Books, not which afford us a cowering enjoyment, but in which each thought is of unusual daring; such as an idle man cannot read, and a timid one would not be entertained by, which even make us dangerous to existing institution—such I call good books. - Henry David Thoreau
Friday, March 18, 2011
The Literary Blog Hop Wants You to Consider Your Own Mortality
Debbie Nance over at Readerbuzz apparently had quite the St. Patrick's Day because she's thinking about death. And as a green-blooded Irish-American, I can tell you that a Jameson-soaked contemplation of The End is often the unwanted byproduct of the hours of Guinness-swilling jubilation that precede it. But I give her credit--what could be more Irish than to tie a contemplation of one's own mortality to a work of great literature? Here's to you, Debbie. Slainte!
The question Debbie posed over at the Literary Blog Hop is the following: What one literary work must you read before you die? Like everyone else that's weighed in on this topic, I'm pulled in ten different directions at once.
If I'm recommending to others from the books that I've read over the course of my life, I think I'd have to go with Ulysses by James Joyce. The fact that Joyce was Irish is merely a happy coincidence, but I'll toast him just the same. Slainte! Though it was a struggle to get through, I think I've never been as intimate with the characters of a literary work nor have I ever seen such mastery in Joyce's playful manipulation of the English language. Ultimately, it is hands down the most rewarding work of literature that I've ever read.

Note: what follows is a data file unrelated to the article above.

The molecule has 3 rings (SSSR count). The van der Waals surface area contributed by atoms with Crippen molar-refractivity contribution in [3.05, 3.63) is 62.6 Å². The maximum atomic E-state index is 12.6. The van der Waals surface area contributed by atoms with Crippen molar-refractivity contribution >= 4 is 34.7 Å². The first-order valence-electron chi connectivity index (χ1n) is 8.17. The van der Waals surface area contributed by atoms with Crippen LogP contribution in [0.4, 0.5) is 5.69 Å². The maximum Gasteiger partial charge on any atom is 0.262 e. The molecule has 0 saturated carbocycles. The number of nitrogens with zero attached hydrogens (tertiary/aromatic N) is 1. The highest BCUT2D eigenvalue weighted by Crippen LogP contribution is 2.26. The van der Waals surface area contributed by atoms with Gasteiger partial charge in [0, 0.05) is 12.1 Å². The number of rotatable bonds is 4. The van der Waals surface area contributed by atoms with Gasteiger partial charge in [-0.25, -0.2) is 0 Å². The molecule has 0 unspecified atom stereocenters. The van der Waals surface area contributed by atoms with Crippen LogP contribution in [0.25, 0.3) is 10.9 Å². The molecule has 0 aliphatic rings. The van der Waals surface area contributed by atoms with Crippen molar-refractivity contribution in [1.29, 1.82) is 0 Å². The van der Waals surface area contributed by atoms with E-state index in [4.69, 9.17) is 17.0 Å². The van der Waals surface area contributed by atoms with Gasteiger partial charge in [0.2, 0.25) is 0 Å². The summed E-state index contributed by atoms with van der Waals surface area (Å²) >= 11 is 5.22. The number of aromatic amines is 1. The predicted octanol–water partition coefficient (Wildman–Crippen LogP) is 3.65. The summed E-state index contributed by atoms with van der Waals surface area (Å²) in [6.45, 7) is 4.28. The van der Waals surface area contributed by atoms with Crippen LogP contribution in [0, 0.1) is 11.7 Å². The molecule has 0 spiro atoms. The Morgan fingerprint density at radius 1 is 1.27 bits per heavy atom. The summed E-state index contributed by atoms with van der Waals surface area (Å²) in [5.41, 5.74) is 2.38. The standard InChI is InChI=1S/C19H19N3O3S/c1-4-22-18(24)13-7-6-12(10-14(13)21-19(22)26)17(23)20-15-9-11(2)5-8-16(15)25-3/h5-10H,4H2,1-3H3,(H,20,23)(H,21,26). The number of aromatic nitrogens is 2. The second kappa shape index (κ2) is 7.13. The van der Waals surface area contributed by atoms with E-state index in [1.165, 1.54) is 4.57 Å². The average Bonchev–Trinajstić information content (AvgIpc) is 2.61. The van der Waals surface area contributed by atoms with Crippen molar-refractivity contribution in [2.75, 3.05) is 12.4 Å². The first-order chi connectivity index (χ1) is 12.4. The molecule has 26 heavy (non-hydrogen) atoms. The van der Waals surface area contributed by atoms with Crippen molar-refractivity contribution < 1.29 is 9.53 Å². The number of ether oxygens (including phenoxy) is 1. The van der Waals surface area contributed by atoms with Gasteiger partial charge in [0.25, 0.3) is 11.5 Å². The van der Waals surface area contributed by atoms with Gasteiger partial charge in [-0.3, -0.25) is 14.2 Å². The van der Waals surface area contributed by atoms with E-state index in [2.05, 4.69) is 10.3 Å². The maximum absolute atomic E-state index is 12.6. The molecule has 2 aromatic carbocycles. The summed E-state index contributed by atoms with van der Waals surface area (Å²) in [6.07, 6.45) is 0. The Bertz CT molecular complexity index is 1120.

Now, if we're talking about the one literary work that I feel that I must read before I die, I'm going with Gibbon's The Decline and Fall of the Roman Empire. There's something about the decline of an entire civilization that makes your own mortality just a little bit easier to contemplate.
Thanks to Debbie and the girls at the Blue Bookcase for a great topic.
Patrick (at The Literate Man)